McCoy: Go? Where are we going?
Kirk: [gestures at the console] Where they went.
[Saavik punches in the coordinates to the transporter console and steps onto the pad]
McCoy: What if they went nowhere?
Kirk: Then this will be your big chance to get away from it all.
--from Star Trek II: The Wrath of Khan
This is an overdue post, since I'd been playing the game for well over six months now, but I thought I'd use a quote from The Original Series movies to sum up my feelings of Star Trek Online.
When you think that you've got the MMO style down pat, a game throws you for a bit of a curve. STO is definitely not the same MMO that you're used to seeing. Oh, there's a toon that is the center of your universe --whether it be Federation, Klingon, or Romulan*-- but the gameplay is a bit different than the standard theme park MMOs out there.
For starters, there's your starship. Yes, you get to captain your own starship, and judging by the plethora of starships that hang around the Sol Starbase, the starship you pilot is the e-peen of STO. to be honest, I felt pretty humbled in my tiny Centaur Class starter ship being surrounded by all of these other ships.
Unlike The Old Republic, your starship is integral to the game. In fact, you could say that's the difference between the two games in a nutshell: The Old Republic is a Space Opera about you as a character, while Star Trek Online is about you as a starship captain.
STO is set in the Next Gen universe, and the Romulans home planet of Romulus has exploded. (Sound familiar to you reboot fans?) The Klingon Empire decided it was time for a land grab** and broke its alliance with the Federation to expand its territory. Therefore, the stage was set for two factions: Federation and Klingon. STO added the Romulan faction within the past few weeks to spice things up, but I think it's too early to tell how things are going.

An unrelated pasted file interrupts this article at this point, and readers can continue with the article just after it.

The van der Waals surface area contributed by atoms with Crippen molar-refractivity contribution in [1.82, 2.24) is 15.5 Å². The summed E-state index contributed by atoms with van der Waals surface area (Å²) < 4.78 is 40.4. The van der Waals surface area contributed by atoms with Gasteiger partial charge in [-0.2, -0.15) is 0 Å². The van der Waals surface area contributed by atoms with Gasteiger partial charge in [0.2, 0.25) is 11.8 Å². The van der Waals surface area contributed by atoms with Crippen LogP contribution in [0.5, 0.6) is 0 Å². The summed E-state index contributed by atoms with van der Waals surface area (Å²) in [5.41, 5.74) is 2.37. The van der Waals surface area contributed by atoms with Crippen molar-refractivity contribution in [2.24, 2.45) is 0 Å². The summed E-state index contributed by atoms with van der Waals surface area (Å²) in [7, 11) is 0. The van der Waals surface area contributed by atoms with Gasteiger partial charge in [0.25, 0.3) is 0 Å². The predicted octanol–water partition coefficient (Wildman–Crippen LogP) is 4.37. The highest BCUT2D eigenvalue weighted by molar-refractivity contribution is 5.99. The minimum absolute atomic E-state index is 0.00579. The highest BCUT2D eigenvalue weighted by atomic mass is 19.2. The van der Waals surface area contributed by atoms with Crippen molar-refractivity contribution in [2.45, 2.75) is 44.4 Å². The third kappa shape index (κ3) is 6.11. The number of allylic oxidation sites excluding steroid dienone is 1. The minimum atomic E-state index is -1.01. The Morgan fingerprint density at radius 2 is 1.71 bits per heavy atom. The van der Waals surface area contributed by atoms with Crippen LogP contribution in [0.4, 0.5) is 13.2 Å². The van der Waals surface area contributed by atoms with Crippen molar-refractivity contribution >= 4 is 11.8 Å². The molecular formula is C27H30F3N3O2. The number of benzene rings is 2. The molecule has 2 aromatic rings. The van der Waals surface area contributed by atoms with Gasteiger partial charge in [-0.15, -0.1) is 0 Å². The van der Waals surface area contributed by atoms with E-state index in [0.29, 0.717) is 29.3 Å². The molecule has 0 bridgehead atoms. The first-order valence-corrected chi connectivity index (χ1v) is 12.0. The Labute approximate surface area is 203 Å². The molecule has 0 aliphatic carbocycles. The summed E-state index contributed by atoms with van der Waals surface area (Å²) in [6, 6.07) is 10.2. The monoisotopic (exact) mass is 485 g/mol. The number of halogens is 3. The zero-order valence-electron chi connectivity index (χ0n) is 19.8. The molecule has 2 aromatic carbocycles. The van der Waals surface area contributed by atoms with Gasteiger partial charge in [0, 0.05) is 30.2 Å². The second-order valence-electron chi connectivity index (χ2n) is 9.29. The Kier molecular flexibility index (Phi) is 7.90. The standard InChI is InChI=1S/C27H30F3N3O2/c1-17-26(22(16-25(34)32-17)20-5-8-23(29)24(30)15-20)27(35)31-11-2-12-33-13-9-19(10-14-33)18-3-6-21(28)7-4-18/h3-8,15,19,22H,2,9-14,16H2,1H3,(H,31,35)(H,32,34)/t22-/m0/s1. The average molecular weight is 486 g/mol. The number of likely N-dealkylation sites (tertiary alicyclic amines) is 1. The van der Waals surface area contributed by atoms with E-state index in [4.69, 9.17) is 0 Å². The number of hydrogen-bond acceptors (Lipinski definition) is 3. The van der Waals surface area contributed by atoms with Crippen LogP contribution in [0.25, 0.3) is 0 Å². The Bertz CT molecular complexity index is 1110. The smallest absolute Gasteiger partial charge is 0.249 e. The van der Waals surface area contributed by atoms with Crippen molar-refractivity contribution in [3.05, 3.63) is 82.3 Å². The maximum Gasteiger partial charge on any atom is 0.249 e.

The Federation's intro questline starts you off with needing to beam down to a planet's surface to save some colonists from the Borg. (What, you thought they weren't going to be here?) You're introduced to movement and fighting as a leader of an away team, and then you're beamed back onto the ship where the captain didn't survive an attack. You're in charge, so you learn a bit about how your ship moves, interacts, and attacks/defends in space while teaming up with a lot of other ships to beat off the Borg.
Now, that all sounds like pretty standard MMO fare, but things begin to deviate a bit when you report in to Starfleet. You're given command of your first ship and you have your first officer as a member of your staff, but you quickly find out that quests are designed differently in STO than the traditional theme park model. The standard model is to daisy chain a series of quests together, forming a questline, but in STO a single quest may or may not spawn subquests --which are required, which is different than the Bonus quests in TOR-- and the single quest itself is in reality several quests all wrapped together. STO pretty much eliminated the quest turn-in format by going with one long quest instead.
And that's just the format.
There are several different types of STO quests: the straight ahead "talk to someone and acquire a quest" variety, the "Admiral hails you and assigns you a quest" type, the random "world boss" incursion type (like, say, the Borg popped up in a region of space and all ships available in the quadrant are summoned to fight them off), the PvP variety (which appears when you get close to a PvP area), and "explore strange new worlds" variety, which you're never sure what you're going to get.
That last quest type is a new idea, and it caters to the Star Trek universe.